Nilofar Shidmehr is known for her powerful poetry collections, but her newest book sees her working in a different genre: short fiction. Her voice is just as arresting in the short stories of Divided Loyalties (House of Anansi) as in her acclaimed poetry collections, and she returns to the complex experiences of Iranian women in both post-revolutionary Iran and the Canadian diaspora.
Beginning with the revolution and its turmoil in 1978 and moving forward in time with each story until 2003, the stories are profound, surprising, and nuanced. The women characters face a complicated cocktail of pressure, resilience, trauma, and social expectations, with each living out her individual story in Shidmehr's rich, measured prose.
We're excited to welcome Nilofar to Open Book today to talk about writing Divided Loyalties and handling the shift to fiction. She tells us about the important central question that runs throughout all nine stories in the collection, how she deals with the overwhelming parts of the writing process, and why it is beneficial for a writer to have the "neuropsychological tenacity of a boxer".
Tell us about your new book and how it came to be.
I put together seven stories presenting several life trajectories of Iranian women at home and in diaspora, that I had written over the years. Lucky for me, House of Anansi picked up the book. I added one more story to the manuscript I submitted to the publisher. Then, during the editing process, my editor, Michelle MacAleese, suggested to add another story which is set in Canada to the collection. This is how Divided Loyalties including nine short stories came to be.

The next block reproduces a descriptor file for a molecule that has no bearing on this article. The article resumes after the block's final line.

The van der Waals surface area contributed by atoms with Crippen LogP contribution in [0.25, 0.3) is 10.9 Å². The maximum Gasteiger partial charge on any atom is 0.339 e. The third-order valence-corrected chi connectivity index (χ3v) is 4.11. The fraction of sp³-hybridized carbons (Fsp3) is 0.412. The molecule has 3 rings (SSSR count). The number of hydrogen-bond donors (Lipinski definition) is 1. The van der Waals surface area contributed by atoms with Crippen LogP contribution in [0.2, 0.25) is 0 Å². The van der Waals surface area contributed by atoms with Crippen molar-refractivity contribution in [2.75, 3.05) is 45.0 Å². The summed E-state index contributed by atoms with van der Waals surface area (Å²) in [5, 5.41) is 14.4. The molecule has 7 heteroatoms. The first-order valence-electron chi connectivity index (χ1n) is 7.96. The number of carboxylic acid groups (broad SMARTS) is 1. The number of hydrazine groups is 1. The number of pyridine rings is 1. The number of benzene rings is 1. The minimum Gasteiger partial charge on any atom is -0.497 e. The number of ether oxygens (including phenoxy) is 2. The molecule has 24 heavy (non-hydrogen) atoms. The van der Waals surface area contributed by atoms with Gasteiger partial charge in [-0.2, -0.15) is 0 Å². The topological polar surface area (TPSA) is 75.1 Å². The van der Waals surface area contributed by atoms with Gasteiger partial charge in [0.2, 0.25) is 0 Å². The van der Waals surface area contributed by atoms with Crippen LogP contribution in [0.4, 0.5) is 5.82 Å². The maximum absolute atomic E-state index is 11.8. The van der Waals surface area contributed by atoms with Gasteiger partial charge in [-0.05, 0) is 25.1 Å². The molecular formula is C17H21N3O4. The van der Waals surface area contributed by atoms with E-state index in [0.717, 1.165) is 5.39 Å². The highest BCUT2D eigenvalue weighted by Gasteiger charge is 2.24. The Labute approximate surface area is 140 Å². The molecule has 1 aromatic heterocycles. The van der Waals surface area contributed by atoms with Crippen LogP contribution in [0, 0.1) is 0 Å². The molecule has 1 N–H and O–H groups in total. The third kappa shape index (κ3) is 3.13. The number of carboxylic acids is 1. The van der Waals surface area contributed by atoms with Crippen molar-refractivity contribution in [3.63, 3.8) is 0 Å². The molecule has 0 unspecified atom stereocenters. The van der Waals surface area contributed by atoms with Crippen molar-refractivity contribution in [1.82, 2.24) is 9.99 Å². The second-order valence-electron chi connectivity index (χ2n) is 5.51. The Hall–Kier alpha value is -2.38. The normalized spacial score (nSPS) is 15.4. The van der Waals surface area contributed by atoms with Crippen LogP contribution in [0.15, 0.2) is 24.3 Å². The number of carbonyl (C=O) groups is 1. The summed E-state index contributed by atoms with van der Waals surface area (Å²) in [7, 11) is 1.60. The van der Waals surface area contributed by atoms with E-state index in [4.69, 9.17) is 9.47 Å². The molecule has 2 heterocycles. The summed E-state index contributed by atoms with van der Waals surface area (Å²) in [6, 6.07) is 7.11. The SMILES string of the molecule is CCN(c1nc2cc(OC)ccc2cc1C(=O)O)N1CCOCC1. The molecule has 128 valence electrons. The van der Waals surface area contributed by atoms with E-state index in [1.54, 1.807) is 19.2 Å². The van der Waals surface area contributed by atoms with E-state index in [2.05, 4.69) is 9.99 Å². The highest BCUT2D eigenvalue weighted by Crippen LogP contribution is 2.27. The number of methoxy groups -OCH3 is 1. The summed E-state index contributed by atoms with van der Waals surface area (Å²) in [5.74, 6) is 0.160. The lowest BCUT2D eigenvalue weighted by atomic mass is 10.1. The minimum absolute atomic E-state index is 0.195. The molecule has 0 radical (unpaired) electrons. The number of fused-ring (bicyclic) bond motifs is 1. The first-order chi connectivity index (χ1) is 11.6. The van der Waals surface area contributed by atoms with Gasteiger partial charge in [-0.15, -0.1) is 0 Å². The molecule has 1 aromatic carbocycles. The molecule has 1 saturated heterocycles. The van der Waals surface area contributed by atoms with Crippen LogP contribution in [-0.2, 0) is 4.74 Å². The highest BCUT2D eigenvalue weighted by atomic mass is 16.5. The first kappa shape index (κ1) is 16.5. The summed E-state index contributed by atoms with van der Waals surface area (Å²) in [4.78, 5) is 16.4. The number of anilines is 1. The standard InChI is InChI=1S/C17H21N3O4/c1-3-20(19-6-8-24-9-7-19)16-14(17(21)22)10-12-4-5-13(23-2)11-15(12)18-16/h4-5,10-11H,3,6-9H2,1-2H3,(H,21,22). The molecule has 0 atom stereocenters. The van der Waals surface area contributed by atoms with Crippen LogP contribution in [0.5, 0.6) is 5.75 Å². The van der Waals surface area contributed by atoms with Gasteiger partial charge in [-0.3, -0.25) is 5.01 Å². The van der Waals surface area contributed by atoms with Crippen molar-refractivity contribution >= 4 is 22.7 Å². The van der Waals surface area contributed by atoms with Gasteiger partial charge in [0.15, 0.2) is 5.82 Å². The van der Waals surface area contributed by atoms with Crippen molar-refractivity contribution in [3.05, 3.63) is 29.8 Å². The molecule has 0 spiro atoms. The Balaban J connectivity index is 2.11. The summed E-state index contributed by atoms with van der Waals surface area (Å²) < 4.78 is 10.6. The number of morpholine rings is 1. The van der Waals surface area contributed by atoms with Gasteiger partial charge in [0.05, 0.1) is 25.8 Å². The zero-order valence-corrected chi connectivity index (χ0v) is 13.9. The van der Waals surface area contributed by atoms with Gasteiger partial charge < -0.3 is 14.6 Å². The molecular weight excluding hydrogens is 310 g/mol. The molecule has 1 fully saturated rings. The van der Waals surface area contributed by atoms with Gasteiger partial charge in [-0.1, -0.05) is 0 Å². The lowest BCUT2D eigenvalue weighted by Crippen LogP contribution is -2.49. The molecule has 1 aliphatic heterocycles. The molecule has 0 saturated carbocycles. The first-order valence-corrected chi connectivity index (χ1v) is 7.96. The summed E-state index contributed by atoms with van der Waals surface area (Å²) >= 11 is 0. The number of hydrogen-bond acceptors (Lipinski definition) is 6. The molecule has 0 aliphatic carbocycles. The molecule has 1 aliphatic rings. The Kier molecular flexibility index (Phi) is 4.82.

Is there a question that is central to your book, thematically? And if so, did you know the question when you started writing or did it emerge from the writing process?
Yes, there was a central question to the stories I chose to make my book. It was about how much of herself a modern Iranian woman should give to her family and relationships and how much of herself she should dedicate to her own life and self-realization. In a culture where community takes precedence over individual, the price for diverting from community morals and recommended ways of life could be marginalization, loss, and separation from their loved ones. Like myself, my characters pay this price, as they struggle to find a balance between personal and communal values, goals, and ideals, but in return, achieve independence.
Did this project change significantly from when you first started working on it to the final version? How long did the project take from start to finish?
The project didn’t change much, but two of the stories did. During the editing process, I rewrote “The Gordian Knot” and developed “Yellow Shadow” significantly. In 2015, when I was the Writer-in-Residence at Regina Public Library, I decided to create this book, but I didn’t have enough stories for the kind of collection I had in mind. The manuscript was ready for submission in 2017. It took me two years to write the additional three stories and rework or edit the four I already had.
What do you need in order to write – in terms of space, food, rituals, writing instruments?
Your CanLit News
Subscribe to Open Book’s newsletter to get local book events, literary content, writing tips, and more in your inbox